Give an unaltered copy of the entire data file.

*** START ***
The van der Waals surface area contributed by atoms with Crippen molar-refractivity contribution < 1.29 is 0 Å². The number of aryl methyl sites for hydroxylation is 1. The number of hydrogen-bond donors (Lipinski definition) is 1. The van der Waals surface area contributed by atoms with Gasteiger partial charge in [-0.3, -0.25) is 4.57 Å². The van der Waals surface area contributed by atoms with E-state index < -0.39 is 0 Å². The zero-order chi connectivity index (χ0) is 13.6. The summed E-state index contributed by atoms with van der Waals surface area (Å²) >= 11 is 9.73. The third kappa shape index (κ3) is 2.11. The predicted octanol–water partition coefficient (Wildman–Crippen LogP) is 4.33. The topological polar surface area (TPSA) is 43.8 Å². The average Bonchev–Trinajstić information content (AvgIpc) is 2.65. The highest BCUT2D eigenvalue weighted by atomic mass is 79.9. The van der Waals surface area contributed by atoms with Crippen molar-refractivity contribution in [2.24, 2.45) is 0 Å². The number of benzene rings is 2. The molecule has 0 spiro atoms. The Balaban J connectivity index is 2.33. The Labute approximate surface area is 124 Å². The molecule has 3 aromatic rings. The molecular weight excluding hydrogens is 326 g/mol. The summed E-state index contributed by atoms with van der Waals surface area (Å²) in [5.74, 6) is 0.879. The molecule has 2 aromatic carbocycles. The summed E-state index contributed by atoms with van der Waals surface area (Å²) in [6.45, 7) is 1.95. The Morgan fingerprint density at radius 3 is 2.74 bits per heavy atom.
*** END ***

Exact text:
The van der Waals surface area contributed by atoms with Crippen molar-refractivity contribution < 1.29 is 0 Å². The number of aryl methyl sites for hydroxylation is 1. The number of hydrogen-bond donors (Lipinski definition) is 1. The van der Waals surface area contributed by atoms with Gasteiger partial charge in [-0.3, -0.25) is 4.57 Å². The van der Waals surface area contributed by atoms with E-state index < -0.39 is 0 Å². The zero-order chi connectivity index (χ0) is 13.6. The summed E-state index contributed by atoms with van der Waals surface area (Å²) >= 11 is 9.73. The third kappa shape index (κ3) is 2.11. The predicted octanol–water partition coefficient (Wildman–Crippen LogP) is 4.33. The topological polar surface area (TPSA) is 43.8 Å². The average Bonchev–Trinajstić information content (AvgIpc) is 2.65. The highest BCUT2D eigenvalue weighted by atomic mass is 79.9. The van der Waals surface area contributed by atoms with Crippen molar-refractivity contribution in [2.24, 2.45) is 0 Å². The number of benzene rings is 2. The molecule has 0 spiro atoms. The Balaban J connectivity index is 2.33. The Labute approximate surface area is 124 Å². The molecule has 3 aromatic rings. The molecular weight excluding hydrogens is 326 g/mol. The summed E-state index contributed by atoms with van der Waals surface area (Å²) in [5.74, 6) is 0.879. The molecule has 2 aromatic carbocycles. The summed E-state index contributed by atoms with van der Waals surface area (Å²) in [6.45, 7) is 1.95. The Morgan fingerprint density at radius 3 is 2.74 bits per heavy atom.